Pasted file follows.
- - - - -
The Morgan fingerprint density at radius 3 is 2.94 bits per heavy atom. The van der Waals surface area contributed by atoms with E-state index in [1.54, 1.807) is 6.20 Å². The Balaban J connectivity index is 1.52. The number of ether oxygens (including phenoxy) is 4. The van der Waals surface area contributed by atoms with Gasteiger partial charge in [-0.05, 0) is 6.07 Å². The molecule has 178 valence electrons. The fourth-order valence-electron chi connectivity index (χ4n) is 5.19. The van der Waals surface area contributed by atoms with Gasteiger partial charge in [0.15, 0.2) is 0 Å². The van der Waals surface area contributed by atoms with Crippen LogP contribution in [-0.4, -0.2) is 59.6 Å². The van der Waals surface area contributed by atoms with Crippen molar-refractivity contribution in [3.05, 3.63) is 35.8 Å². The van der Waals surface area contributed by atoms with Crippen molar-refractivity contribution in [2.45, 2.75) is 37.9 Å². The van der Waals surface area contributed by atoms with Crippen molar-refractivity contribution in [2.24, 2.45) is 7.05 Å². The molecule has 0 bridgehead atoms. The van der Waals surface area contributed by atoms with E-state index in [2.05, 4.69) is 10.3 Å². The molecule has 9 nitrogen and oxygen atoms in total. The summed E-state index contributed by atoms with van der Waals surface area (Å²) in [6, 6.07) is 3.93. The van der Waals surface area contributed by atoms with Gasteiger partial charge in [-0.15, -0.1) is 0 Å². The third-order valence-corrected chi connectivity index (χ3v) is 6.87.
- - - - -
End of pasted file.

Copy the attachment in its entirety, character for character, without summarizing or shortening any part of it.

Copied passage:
The Morgan fingerprint density at radius 3 is 2.94 bits per heavy atom. The van der Waals surface area contributed by atoms with E-state index in [1.54, 1.807) is 6.20 Å². The Balaban J connectivity index is 1.52. The number of ether oxygens (including phenoxy) is 4. The van der Waals surface area contributed by atoms with Gasteiger partial charge in [-0.05, 0) is 6.07 Å². The molecule has 178 valence electrons. The fourth-order valence-electron chi connectivity index (χ4n) is 5.19. The van der Waals surface area contributed by atoms with Gasteiger partial charge in [0.15, 0.2) is 0 Å². The van der Waals surface area contributed by atoms with Crippen LogP contribution in [-0.4, -0.2) is 59.6 Å². The van der Waals surface area contributed by atoms with Crippen molar-refractivity contribution in [3.05, 3.63) is 35.8 Å². The van der Waals surface area contributed by atoms with Crippen molar-refractivity contribution in [2.45, 2.75) is 37.9 Å². The van der Waals surface area contributed by atoms with Crippen molar-refractivity contribution in [2.24, 2.45) is 7.05 Å². The molecule has 0 bridgehead atoms. The van der Waals surface area contributed by atoms with E-state index in [2.05, 4.69) is 10.3 Å². The molecule has 9 nitrogen and oxygen atoms in total. The summed E-state index contributed by atoms with van der Waals surface area (Å²) in [6, 6.07) is 3.93. The van der Waals surface area contributed by atoms with Gasteiger partial charge in [-0.15, -0.1) is 0 Å². The third-order valence-corrected chi connectivity index (χ3v) is 6.87.